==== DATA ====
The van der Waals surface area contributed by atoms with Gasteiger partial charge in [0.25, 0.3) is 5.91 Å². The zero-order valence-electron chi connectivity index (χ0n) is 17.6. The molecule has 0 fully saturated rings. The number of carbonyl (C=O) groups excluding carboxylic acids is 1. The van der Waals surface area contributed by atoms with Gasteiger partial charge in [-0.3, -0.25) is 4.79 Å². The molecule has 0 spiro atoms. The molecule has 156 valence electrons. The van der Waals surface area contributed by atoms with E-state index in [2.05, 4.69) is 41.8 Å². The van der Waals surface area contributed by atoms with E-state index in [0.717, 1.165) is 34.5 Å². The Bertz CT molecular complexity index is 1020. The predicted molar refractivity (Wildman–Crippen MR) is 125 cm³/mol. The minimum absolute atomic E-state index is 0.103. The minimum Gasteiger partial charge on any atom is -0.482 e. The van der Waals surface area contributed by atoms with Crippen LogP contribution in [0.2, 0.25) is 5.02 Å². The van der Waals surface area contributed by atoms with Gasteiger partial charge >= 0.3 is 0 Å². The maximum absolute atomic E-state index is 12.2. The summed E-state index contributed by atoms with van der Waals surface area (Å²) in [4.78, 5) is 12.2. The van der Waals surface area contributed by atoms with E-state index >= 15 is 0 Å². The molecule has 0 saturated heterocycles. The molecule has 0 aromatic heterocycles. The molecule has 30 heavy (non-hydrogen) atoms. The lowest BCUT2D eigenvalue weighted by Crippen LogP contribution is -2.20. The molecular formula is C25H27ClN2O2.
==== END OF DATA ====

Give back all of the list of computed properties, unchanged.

The van der Waals surface area contributed by atoms with Gasteiger partial charge in [0.25, 0.3) is 5.91 Å². The zero-order valence-electron chi connectivity index (χ0n) is 17.6. The molecule has 0 fully saturated rings. The number of carbonyl (C=O) groups excluding carboxylic acids is 1. The van der Waals surface area contributed by atoms with Gasteiger partial charge in [-0.3, -0.25) is 4.79 Å². The molecule has 0 spiro atoms. The molecule has 156 valence electrons. The van der Waals surface area contributed by atoms with E-state index in [2.05, 4.69) is 41.8 Å². The van der Waals surface area contributed by atoms with E-state index in [0.717, 1.165) is 34.5 Å². The Bertz CT molecular complexity index is 1020. The predicted molar refractivity (Wildman–Crippen MR) is 125 cm³/mol. The minimum absolute atomic E-state index is 0.103. The minimum Gasteiger partial charge on any atom is -0.482 e. The van der Waals surface area contributed by atoms with Crippen LogP contribution in [0.2, 0.25) is 5.02 Å². The van der Waals surface area contributed by atoms with Gasteiger partial charge >= 0.3 is 0 Å². The maximum absolute atomic E-state index is 12.2. The summed E-state index contributed by atoms with van der Waals surface area (Å²) in [4.78, 5) is 12.2. The van der Waals surface area contributed by atoms with E-state index >= 15 is 0 Å². The molecule has 0 saturated heterocycles. The molecule has 0 aromatic heterocycles. The molecule has 30 heavy (non-hydrogen) atoms. The lowest BCUT2D eigenvalue weighted by Crippen LogP contribution is -2.20. The molecular formula is C25H27ClN2O2.